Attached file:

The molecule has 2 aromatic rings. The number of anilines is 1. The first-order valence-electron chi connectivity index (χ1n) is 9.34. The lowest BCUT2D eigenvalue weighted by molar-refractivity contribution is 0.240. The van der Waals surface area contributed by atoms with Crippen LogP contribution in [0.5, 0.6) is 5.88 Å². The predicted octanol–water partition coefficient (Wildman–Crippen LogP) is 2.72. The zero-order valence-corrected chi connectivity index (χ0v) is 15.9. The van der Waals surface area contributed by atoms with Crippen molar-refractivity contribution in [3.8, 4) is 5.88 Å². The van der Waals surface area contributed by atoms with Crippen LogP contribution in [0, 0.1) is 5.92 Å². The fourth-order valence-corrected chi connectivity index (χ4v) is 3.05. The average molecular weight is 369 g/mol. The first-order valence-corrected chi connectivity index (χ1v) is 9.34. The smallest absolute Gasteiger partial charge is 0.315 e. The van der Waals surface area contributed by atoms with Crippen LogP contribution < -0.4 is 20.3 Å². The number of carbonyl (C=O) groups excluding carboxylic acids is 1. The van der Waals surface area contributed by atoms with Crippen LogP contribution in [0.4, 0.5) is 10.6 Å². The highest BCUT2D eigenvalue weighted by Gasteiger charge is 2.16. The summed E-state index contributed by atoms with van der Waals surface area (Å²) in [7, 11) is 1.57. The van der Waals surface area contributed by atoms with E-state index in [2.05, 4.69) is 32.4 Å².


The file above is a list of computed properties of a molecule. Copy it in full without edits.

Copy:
The molecule has 2 aromatic rings. The number of anilines is 1. The first-order valence-electron chi connectivity index (χ1n) is 9.34. The lowest BCUT2D eigenvalue weighted by molar-refractivity contribution is 0.240. The van der Waals surface area contributed by atoms with Crippen LogP contribution in [0.5, 0.6) is 5.88 Å². The predicted octanol–water partition coefficient (Wildman–Crippen LogP) is 2.72. The zero-order valence-corrected chi connectivity index (χ0v) is 15.9. The van der Waals surface area contributed by atoms with Crippen molar-refractivity contribution in [3.8, 4) is 5.88 Å². The van der Waals surface area contributed by atoms with Crippen LogP contribution in [0, 0.1) is 5.92 Å². The fourth-order valence-corrected chi connectivity index (χ4v) is 3.05. The average molecular weight is 369 g/mol. The first-order valence-corrected chi connectivity index (χ1v) is 9.34. The smallest absolute Gasteiger partial charge is 0.315 e. The van der Waals surface area contributed by atoms with Crippen LogP contribution < -0.4 is 20.3 Å². The number of carbonyl (C=O) groups excluding carboxylic acids is 1. The van der Waals surface area contributed by atoms with Crippen LogP contribution in [0.4, 0.5) is 10.6 Å². The highest BCUT2D eigenvalue weighted by Gasteiger charge is 2.16. The summed E-state index contributed by atoms with van der Waals surface area (Å²) in [7, 11) is 1.57. The van der Waals surface area contributed by atoms with E-state index in [2.05, 4.69) is 32.4 Å².